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In This Issue: May 2011

Save Money, Live Better: Doing More With Fewer Nonproliferation Dollars

A recent Gallup poll shows a growing willingness on the part of the American people to make real cuts to military, national defense, and homeland security spending. On Capitol Hill, legislators have proposed significant reductions to programs dedicated to limiting terrorist access to vulnerable nuclear weapons-usable materials around the globe.

With prospects of budget reductions for US programs geared to prevent the spread of weapons of mass destruction, it has become more critical to use existing funds in innovative ways that would also produce lasting results. In this opinion piece Brian Finlay, senior associate at the Henry L. Stimson Center, suggests three areas where the Obama administration should focus innovation while doing more with less and still improve and advance nonproliferation.
 
 

Finding a Path to Greater Impact for the G-20

The elevation of the G-20 in 2009 to an ongoing summit-level forum was emblematic of the power shifts that have placed the old post-WWII order under strain. No other recent multilateral innovation is so clearly premised on bringing together the established and emerging powers as peers. At the same time, the limitations of recent G-summitry show that the project of emerging-established power cooperation is far from complete. Assuming that this forum has not exhausted its potential in two short years, what path can G-20 leaders take to have a greater impact?

The evolution of the G-20 should be judged against the wider challenges for multilateral cooperation, argues Stanley Foundation program officer David Shorr. It thus should be viewed as a test of how much statesmanship today's international leaders can summon. In this article he offers several points to be monitored as the G-20 progresses to see if they’re making the grade.


Beyond The Headlines

A New Story for America’s New Century

“Where is the United States going in the world? How can we get there? What are the guiding stars that will illuminate the path along the way? We need a story with a beginning, middle, and projected happy ending that will transcend our political divisions, orient us as a nation, and give us both a common direction and the confidence and commitment to get to our destination.” Thus is the beginning of the ambitious Wilson Center report, “A National Security Narrative,” coauthored by US Navy Captain Wayne Porter and US Marine Corps Colonel Mark “Puck” Mykleby, both active-duty defense analysts. They wrote the report under the collective pseudonym “Mr. Y,” a reference to former diplomat George Kennan who in 1947 authored an anonymous narrative under the pseudonym Mr. X that outlined a policy of containment of the Soviet Union that eventually led to its collapse. This new narrative about America in the 21st century expresses a hopeful vision of an America that thrives by leveraging the opportunities that exist in the world, not building up defenses against perceived threats. Despite little press attention, many say the piece puts sustainability, and even the death of Osama bin Laden, in an important context. John Norris of Foreign Policy magazine says, “Its findings are revelatory, and they deserve to be read and appreciated not only by every lawmaker in Congress, but by every American citizen.”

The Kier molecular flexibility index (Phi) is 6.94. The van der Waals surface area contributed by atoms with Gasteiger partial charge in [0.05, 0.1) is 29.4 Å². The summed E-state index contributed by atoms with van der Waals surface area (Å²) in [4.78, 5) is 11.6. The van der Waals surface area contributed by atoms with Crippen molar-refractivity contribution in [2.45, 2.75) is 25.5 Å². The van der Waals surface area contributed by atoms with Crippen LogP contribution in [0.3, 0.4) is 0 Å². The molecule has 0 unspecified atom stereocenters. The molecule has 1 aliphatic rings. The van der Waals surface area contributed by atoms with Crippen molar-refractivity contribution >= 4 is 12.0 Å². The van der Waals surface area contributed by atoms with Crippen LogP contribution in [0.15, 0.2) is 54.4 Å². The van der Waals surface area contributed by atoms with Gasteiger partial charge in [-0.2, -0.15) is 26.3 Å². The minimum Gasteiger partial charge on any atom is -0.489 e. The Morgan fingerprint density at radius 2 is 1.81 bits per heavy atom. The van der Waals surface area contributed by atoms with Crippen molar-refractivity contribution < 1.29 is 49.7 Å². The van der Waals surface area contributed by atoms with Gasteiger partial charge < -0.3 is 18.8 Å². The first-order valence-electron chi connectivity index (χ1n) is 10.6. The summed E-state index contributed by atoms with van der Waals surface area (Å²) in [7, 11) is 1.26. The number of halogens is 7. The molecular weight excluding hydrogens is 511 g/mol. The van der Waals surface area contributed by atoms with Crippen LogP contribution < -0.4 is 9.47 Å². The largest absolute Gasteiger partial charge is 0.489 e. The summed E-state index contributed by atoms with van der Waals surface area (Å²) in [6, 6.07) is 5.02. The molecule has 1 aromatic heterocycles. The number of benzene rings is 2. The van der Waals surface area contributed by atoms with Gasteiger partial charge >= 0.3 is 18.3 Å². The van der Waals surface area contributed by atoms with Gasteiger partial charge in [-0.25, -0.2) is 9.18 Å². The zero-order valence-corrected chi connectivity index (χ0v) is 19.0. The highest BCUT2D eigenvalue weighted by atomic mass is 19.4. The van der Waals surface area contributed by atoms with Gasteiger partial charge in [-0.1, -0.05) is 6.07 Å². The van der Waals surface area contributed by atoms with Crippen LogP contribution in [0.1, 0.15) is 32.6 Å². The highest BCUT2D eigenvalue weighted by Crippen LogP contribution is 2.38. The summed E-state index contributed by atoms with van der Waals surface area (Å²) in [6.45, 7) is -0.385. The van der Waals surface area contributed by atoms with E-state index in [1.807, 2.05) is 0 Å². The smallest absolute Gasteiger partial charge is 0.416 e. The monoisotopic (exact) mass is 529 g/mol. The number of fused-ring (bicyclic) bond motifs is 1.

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Foreign Policy in Action: Measuring Global Progress on Nuclear Security

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TSF Library

Making the G-20 a Reservoir of Global Leadership

Policy Analysis Brief
April 2011

In this new policy analysis brief from the Stanley Foundation, program officer David Shorr takes a consciously maximalist approach in arguing that the G-20 can become a vital multilateral hub where political leaders overcome policy differences and combine their leverage to tackle the major challenges of the era. Read the brief.

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